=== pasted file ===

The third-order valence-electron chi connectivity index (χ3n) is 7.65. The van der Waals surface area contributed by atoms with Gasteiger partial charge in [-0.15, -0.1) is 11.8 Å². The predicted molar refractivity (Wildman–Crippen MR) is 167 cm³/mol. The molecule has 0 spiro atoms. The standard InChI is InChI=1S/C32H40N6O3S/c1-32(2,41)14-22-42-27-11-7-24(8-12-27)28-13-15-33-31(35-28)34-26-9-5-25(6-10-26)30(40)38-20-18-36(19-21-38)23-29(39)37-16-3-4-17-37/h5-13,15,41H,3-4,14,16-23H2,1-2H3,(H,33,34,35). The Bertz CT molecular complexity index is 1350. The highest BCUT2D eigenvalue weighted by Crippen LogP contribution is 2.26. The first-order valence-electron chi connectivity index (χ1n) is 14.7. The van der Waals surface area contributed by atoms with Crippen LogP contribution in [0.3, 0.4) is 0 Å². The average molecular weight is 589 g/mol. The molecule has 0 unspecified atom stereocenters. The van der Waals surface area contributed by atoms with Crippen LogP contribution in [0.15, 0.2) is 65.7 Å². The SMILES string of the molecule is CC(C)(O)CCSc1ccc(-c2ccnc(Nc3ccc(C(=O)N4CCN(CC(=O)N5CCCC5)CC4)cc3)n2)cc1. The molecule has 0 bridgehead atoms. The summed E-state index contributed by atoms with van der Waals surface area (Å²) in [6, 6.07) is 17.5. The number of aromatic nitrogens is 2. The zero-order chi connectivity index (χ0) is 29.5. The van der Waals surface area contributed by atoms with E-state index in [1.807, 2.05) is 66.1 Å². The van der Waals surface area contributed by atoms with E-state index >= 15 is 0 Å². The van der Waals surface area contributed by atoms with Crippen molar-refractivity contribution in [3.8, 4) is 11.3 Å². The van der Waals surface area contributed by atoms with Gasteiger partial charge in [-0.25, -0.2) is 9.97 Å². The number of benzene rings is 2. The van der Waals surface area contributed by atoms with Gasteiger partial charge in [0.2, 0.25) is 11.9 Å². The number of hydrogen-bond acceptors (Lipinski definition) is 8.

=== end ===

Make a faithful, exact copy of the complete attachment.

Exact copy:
The third-order valence-electron chi connectivity index (χ3n) is 7.65. The van der Waals surface area contributed by atoms with Gasteiger partial charge in [-0.15, -0.1) is 11.8 Å². The predicted molar refractivity (Wildman–Crippen MR) is 167 cm³/mol. The molecule has 0 spiro atoms. The standard InChI is InChI=1S/C32H40N6O3S/c1-32(2,41)14-22-42-27-11-7-24(8-12-27)28-13-15-33-31(35-28)34-26-9-5-25(6-10-26)30(40)38-20-18-36(19-21-38)23-29(39)37-16-3-4-17-37/h5-13,15,41H,3-4,14,16-23H2,1-2H3,(H,33,34,35). The Bertz CT molecular complexity index is 1350. The highest BCUT2D eigenvalue weighted by Crippen LogP contribution is 2.26. The first-order valence-electron chi connectivity index (χ1n) is 14.7. The van der Waals surface area contributed by atoms with Crippen LogP contribution in [0.3, 0.4) is 0 Å². The average molecular weight is 589 g/mol. The molecule has 0 unspecified atom stereocenters. The van der Waals surface area contributed by atoms with Crippen LogP contribution in [0.15, 0.2) is 65.7 Å². The SMILES string of the molecule is CC(C)(O)CCSc1ccc(-c2ccnc(Nc3ccc(C(=O)N4CCN(CC(=O)N5CCCC5)CC4)cc3)n2)cc1. The molecule has 0 bridgehead atoms. The summed E-state index contributed by atoms with van der Waals surface area (Å²) in [6, 6.07) is 17.5. The number of aromatic nitrogens is 2. The zero-order chi connectivity index (χ0) is 29.5. The van der Waals surface area contributed by atoms with E-state index in [1.807, 2.05) is 66.1 Å². The van der Waals surface area contributed by atoms with E-state index >= 15 is 0 Å². The van der Waals surface area contributed by atoms with Crippen molar-refractivity contribution in [3.8, 4) is 11.3 Å². The van der Waals surface area contributed by atoms with Gasteiger partial charge in [-0.25, -0.2) is 9.97 Å². The number of benzene rings is 2. The van der Waals surface area contributed by atoms with Gasteiger partial charge in [0.2, 0.25) is 11.9 Å². The number of hydrogen-bond acceptors (Lipinski definition) is 8.